Hamil­ton slates For­mula One cham­pi­onship ri­val Vet­tel af­ter the pair col­lided dur­ing Azer­bai­jan Grand Prix.

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Lewis Hamil­ton claimed his For­mula One cham­pi­onship ri­val Se­bas­tian Vet­tel had “dis­graced” him­self af­ter the pair col­lided dur­ing yes­ter­day’s Azer­bai­jan Grand Prix.

Fer­rari driver Vet­tel was handed a 10-sec­ond stop-go penalty dur­ing the race for “dan­ger­ous driv­ing” af­ter he was deemed to have de­lib­er­ately drove into Hamil­ton’s Mercedes-GP while both were fol­low­ing the safety car.

Vet­tel claimed Hamil­ton had braked in front of him and he re­sponded by driv­ing into the back of his ri­val be­fore then bump­ing the Bri­ton from the side.

Hamil­ton had been lead­ing at the time, and he even­tu­ally fin­ished fifth af­ter hav­ing to make an ex­tra pit stop to deal with a loose head­rest, while Vet­tel re­cov­ered from his penalty to fin­ish fourth, with Red Bull Rac­ing’s Daniel Ric­cia­rdo tak­ing ad­van­tage of the drama ahead of him to tri­umph for the fifth time in his ca­reer.

But while Ric­cia­rdo cel­e­brated on the podium in Baku with Hamil­ton’s team­mate Valt­teri Bot­tas and the Wil­liams of Lance Stroll, all eyes were on Hamil­ton and Vet­tel, with both crit­i­cal of each other’s driv­ing.

Cham­pi­onship leader Vet­tel felt that he had been pro­voked by Hamil­ton’s slow driv­ing be­hind the safety car, and that the Bri­ton should have been pe­nalised by the stew­ards too.

“I didn’t,” Hamil­ton said to the ac­cu­sa­tion he had brake-tested Vet­tel. “I con­trolled the pace.

“Like all the other restarts, I slowed down in the same spot. He was ob­vi­ously sleep­ing and drove into the back of me. That wasn’t, for me, an is­sue.

“Driv­ing along­side and de­lib­er­ately driv­ing into an­other driver and get­ting away pretty much scot-free as he still came fourth, I think that’s a dis­grace. I think he dis­graced him­self to­day.” Vet­tel was adamant though that it was the Mercedes-GP driver who had caused the in­ci­dent. “I have no doubt he brakechecked me,” the Ger­man said. “I didn’t run into the back of him on pur­pose. There is then a chain re­ac­tion.

“I think it was very clear. In the end we are rac­ing with men. If one of us gets a penalty, we both do. We are both grown up men. We want to race wheel to wheel.” Hamil­ton though was unim­pressed with that com­ment, and said: “If he wants to prove that he’s a man, I think we should do it out of the car face to face.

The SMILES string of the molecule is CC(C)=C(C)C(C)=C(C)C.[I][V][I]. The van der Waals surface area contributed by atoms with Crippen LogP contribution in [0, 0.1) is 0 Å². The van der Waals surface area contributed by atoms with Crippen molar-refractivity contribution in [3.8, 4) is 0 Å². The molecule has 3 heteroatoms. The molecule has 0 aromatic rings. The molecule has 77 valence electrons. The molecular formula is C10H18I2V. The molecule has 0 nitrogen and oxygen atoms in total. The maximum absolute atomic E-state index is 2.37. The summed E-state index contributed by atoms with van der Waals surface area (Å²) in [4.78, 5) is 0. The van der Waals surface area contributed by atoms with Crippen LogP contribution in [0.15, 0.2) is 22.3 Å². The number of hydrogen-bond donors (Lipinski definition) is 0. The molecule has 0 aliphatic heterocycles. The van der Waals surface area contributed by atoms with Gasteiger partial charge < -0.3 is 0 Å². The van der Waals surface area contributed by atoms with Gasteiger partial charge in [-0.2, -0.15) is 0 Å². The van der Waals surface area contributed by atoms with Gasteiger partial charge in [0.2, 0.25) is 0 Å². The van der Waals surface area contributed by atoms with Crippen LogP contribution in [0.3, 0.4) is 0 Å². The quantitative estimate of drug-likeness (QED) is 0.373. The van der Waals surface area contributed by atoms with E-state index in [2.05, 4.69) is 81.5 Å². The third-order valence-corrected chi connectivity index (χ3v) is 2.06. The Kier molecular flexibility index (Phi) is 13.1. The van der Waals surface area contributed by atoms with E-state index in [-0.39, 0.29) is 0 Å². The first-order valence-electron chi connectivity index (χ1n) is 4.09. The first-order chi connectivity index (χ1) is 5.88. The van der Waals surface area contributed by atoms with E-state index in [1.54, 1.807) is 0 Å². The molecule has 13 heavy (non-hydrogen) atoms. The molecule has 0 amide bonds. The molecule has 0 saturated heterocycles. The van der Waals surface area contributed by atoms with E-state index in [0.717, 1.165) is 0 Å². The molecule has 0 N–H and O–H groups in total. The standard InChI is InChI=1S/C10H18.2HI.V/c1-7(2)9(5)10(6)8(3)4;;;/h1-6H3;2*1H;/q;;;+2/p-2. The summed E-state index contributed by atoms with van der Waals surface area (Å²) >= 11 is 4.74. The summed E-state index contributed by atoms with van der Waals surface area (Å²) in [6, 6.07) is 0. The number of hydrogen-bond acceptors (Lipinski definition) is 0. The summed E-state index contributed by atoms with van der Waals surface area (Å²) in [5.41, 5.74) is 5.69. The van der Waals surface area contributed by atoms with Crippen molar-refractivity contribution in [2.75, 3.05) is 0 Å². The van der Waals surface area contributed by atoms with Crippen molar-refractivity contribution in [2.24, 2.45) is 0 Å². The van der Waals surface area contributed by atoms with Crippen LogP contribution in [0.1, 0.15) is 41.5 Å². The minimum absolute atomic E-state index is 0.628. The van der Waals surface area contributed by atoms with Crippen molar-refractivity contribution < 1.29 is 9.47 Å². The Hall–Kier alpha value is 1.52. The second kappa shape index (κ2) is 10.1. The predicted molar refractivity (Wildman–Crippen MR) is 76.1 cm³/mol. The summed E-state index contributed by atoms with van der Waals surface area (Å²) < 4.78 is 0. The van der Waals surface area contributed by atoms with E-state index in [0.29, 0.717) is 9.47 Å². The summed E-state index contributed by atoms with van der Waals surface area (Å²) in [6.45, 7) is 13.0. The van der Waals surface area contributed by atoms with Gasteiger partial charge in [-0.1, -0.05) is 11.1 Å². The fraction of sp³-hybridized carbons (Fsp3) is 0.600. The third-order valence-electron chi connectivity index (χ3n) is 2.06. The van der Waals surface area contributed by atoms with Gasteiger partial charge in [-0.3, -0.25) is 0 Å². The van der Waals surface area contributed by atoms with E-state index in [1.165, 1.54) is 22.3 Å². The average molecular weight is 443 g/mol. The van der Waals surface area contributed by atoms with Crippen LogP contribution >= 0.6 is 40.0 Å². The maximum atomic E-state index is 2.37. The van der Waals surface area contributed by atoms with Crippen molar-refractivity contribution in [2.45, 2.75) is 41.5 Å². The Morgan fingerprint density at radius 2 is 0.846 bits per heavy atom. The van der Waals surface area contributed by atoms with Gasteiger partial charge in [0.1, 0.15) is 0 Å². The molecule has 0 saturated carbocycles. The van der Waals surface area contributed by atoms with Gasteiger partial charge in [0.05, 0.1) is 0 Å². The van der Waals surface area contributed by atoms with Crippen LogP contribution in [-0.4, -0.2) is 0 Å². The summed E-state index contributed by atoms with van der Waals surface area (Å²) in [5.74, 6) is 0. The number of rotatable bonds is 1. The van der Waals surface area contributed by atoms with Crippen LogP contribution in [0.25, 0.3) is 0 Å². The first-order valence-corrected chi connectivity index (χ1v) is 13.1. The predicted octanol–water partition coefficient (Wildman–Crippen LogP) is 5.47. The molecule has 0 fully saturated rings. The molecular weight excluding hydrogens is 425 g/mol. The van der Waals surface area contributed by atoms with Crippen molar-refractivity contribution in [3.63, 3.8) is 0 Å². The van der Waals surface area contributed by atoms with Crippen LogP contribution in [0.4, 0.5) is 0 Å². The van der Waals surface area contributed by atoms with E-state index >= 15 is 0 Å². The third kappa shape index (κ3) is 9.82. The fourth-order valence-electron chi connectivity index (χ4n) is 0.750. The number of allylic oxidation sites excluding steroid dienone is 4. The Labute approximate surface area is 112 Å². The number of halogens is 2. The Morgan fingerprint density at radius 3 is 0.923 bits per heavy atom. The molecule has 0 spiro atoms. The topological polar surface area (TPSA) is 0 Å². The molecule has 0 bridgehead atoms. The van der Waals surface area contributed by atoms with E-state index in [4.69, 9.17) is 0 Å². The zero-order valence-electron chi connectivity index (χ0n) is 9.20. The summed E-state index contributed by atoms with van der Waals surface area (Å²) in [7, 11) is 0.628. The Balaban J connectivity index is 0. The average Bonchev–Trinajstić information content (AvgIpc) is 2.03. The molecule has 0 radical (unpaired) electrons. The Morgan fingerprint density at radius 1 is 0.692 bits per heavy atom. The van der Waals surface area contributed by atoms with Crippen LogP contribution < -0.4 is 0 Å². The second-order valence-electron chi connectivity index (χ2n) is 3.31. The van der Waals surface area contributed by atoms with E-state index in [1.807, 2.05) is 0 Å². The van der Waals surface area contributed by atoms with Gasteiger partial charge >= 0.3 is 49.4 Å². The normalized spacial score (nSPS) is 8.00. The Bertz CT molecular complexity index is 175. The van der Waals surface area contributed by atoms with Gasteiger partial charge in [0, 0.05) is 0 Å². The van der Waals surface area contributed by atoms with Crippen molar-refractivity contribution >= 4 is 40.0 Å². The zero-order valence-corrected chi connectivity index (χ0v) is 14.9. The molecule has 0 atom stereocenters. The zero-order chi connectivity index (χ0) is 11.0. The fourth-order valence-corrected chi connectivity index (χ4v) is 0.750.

“Driv­ing dan­ger­ously which in any way can put an­other driver at risk ... we were go­ing slow, if we’d been go­ing fast it could’ve been a lot worse.”

Vet­tel, who as a con­se­quence of the chaotic sec­ond half of the race ac­tu­ally in­creased his lead in the ti­tle stand­ings to 14 points, hav­ing at one stage looked at if it would be cut to five points, looked to try to build bridges with Hamil­ton as he fol­lowed up his de­fence of his driv­ing with a con­cil­ia­tory tone.

“The cham­pi­onship bat­tle is still re­spect­ful I don’t have a prob­lem with him, I think to­day’s action was wrong,” he said. “Every week in the Premier League you have refs blow­ing the whis­tle, and some play­ers agree, some dis­agree. It’s the same here”. Hamil­ton had been dom­i­nat­ing the race be­fore his head­rest came loose, af­ter also tak­ing pole po­si­tion, and the need to pit dropped him to ninth, be­fore he fought back to fifth.

But de­spite that he was de­ter­mined to draw the pos­i­tives from his strong pace over the week­end as he looks for­ward to the next round in Aus­tria on July 9, a race that Mercedes have won for the past three years.

“I know my boys will be dev­as­tated [about the head rest is­sue] but I think it is im­por­tant to take away the great per­for­mance through­out the week­end,” he added. “We have to wipe the slate clean.”

While Ric­cia­rdo cel­e­brated on the podium in Baku with Hamil­ton’s team­mate Valt­teri Bot­tas and the Wil­liams of Lance Stroll, all eyes were on Hamil­ton and Vet­tel, with both crit­i­cal of each other’s driv­ing

Valdrin Xhe­maj / EPA

Lewis Hamil­ton takes a pit stop at Fer­arri’s Se­bas­tian Vet­tel passes in the fore­ground at Baku City Cir­cuit, in Baku, Azer­bai­jan.

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